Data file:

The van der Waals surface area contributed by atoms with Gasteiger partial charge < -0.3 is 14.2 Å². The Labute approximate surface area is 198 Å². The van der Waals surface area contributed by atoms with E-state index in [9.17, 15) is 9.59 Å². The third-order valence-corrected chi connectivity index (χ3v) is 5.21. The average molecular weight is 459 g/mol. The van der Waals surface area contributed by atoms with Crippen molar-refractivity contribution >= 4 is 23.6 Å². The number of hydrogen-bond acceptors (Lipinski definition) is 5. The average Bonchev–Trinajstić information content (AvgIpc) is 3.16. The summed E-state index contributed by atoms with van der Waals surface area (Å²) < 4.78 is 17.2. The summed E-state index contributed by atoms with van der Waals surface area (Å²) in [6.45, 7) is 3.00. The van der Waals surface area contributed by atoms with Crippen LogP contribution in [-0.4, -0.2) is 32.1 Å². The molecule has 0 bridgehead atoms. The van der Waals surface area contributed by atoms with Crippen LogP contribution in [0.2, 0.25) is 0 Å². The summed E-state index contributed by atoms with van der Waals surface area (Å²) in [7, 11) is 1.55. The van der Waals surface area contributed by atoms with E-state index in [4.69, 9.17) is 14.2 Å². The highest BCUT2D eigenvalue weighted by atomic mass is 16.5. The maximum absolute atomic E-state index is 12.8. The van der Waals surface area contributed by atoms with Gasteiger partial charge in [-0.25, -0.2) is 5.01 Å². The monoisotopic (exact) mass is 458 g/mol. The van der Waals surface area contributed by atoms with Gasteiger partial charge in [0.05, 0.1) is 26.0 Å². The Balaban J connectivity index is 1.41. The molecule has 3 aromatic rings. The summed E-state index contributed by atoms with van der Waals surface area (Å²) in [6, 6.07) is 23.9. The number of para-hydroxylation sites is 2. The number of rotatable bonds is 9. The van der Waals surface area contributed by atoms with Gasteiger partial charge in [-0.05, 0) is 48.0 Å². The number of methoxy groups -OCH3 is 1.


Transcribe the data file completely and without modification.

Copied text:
The van der Waals surface area contributed by atoms with Gasteiger partial charge < -0.3 is 14.2 Å². The Labute approximate surface area is 198 Å². The van der Waals surface area contributed by atoms with E-state index in [9.17, 15) is 9.59 Å². The third-order valence-corrected chi connectivity index (χ3v) is 5.21. The average molecular weight is 459 g/mol. The van der Waals surface area contributed by atoms with Crippen molar-refractivity contribution >= 4 is 23.6 Å². The number of hydrogen-bond acceptors (Lipinski definition) is 5. The average Bonchev–Trinajstić information content (AvgIpc) is 3.16. The summed E-state index contributed by atoms with van der Waals surface area (Å²) < 4.78 is 17.2. The summed E-state index contributed by atoms with van der Waals surface area (Å²) in [6.45, 7) is 3.00. The van der Waals surface area contributed by atoms with Crippen LogP contribution in [-0.4, -0.2) is 32.1 Å². The molecule has 0 bridgehead atoms. The van der Waals surface area contributed by atoms with Crippen LogP contribution in [0.2, 0.25) is 0 Å². The summed E-state index contributed by atoms with van der Waals surface area (Å²) in [7, 11) is 1.55. The van der Waals surface area contributed by atoms with E-state index in [4.69, 9.17) is 14.2 Å². The highest BCUT2D eigenvalue weighted by atomic mass is 16.5. The maximum absolute atomic E-state index is 12.8. The van der Waals surface area contributed by atoms with Gasteiger partial charge in [-0.25, -0.2) is 5.01 Å². The monoisotopic (exact) mass is 458 g/mol. The van der Waals surface area contributed by atoms with Gasteiger partial charge in [0.05, 0.1) is 26.0 Å². The Balaban J connectivity index is 1.41. The molecule has 3 aromatic rings. The summed E-state index contributed by atoms with van der Waals surface area (Å²) in [6, 6.07) is 23.9. The number of para-hydroxylation sites is 2. The number of rotatable bonds is 9. The van der Waals surface area contributed by atoms with Gasteiger partial charge in [-0.05, 0) is 48.0 Å². The number of methoxy groups -OCH3 is 1.